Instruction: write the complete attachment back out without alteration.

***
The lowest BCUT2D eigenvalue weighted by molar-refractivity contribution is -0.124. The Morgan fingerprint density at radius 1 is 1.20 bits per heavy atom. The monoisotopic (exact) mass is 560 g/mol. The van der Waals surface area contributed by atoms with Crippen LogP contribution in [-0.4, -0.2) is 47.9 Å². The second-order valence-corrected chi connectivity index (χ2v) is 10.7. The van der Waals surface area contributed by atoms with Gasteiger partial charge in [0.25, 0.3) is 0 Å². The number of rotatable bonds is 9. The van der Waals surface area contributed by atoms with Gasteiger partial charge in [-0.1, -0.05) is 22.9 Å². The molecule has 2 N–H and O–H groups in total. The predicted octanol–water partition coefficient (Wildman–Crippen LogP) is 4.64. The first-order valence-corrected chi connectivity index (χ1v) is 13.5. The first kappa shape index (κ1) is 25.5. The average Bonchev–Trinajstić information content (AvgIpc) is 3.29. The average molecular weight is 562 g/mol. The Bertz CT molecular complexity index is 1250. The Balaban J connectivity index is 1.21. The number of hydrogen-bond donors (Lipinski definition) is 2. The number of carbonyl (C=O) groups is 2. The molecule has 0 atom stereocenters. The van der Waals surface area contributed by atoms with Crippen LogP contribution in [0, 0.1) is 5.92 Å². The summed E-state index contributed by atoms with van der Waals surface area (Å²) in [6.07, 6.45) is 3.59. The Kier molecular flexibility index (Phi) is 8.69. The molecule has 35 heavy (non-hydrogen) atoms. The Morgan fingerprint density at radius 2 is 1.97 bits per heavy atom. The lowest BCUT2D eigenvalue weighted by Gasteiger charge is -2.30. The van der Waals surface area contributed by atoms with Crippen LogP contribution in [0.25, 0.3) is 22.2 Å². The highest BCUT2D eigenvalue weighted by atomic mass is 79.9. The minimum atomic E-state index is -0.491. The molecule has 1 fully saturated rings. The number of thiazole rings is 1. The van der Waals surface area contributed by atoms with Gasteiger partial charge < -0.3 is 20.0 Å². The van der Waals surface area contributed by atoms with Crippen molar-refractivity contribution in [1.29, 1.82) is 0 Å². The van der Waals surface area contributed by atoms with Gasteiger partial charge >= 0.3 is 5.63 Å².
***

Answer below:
The lowest BCUT2D eigenvalue weighted by molar-refractivity contribution is -0.124. The Morgan fingerprint density at radius 1 is 1.20 bits per heavy atom. The monoisotopic (exact) mass is 560 g/mol. The van der Waals surface area contributed by atoms with Crippen LogP contribution in [-0.4, -0.2) is 47.9 Å². The second-order valence-corrected chi connectivity index (χ2v) is 10.7. The van der Waals surface area contributed by atoms with Gasteiger partial charge in [0.25, 0.3) is 0 Å². The number of rotatable bonds is 9. The van der Waals surface area contributed by atoms with Gasteiger partial charge in [-0.1, -0.05) is 22.9 Å². The molecule has 2 N–H and O–H groups in total. The predicted octanol–water partition coefficient (Wildman–Crippen LogP) is 4.64. The first-order valence-corrected chi connectivity index (χ1v) is 13.5. The first kappa shape index (κ1) is 25.5. The average Bonchev–Trinajstić information content (AvgIpc) is 3.29. The average molecular weight is 562 g/mol. The Bertz CT molecular complexity index is 1250. The Balaban J connectivity index is 1.21. The number of hydrogen-bond donors (Lipinski definition) is 2. The number of carbonyl (C=O) groups is 2. The molecule has 0 atom stereocenters. The van der Waals surface area contributed by atoms with Crippen LogP contribution in [0, 0.1) is 5.92 Å². The summed E-state index contributed by atoms with van der Waals surface area (Å²) in [6.07, 6.45) is 3.59. The Kier molecular flexibility index (Phi) is 8.69. The molecule has 35 heavy (non-hydrogen) atoms. The Morgan fingerprint density at radius 2 is 1.97 bits per heavy atom. The lowest BCUT2D eigenvalue weighted by Gasteiger charge is -2.30. The van der Waals surface area contributed by atoms with Crippen LogP contribution in [0.25, 0.3) is 22.2 Å². The highest BCUT2D eigenvalue weighted by atomic mass is 79.9. The minimum atomic E-state index is -0.491. The molecule has 1 fully saturated rings. The number of thiazole rings is 1. The van der Waals surface area contributed by atoms with Gasteiger partial charge < -0.3 is 20.0 Å². The van der Waals surface area contributed by atoms with Crippen molar-refractivity contribution in [1.29, 1.82) is 0 Å². The van der Waals surface area contributed by atoms with Gasteiger partial charge >= 0.3 is 5.63 Å².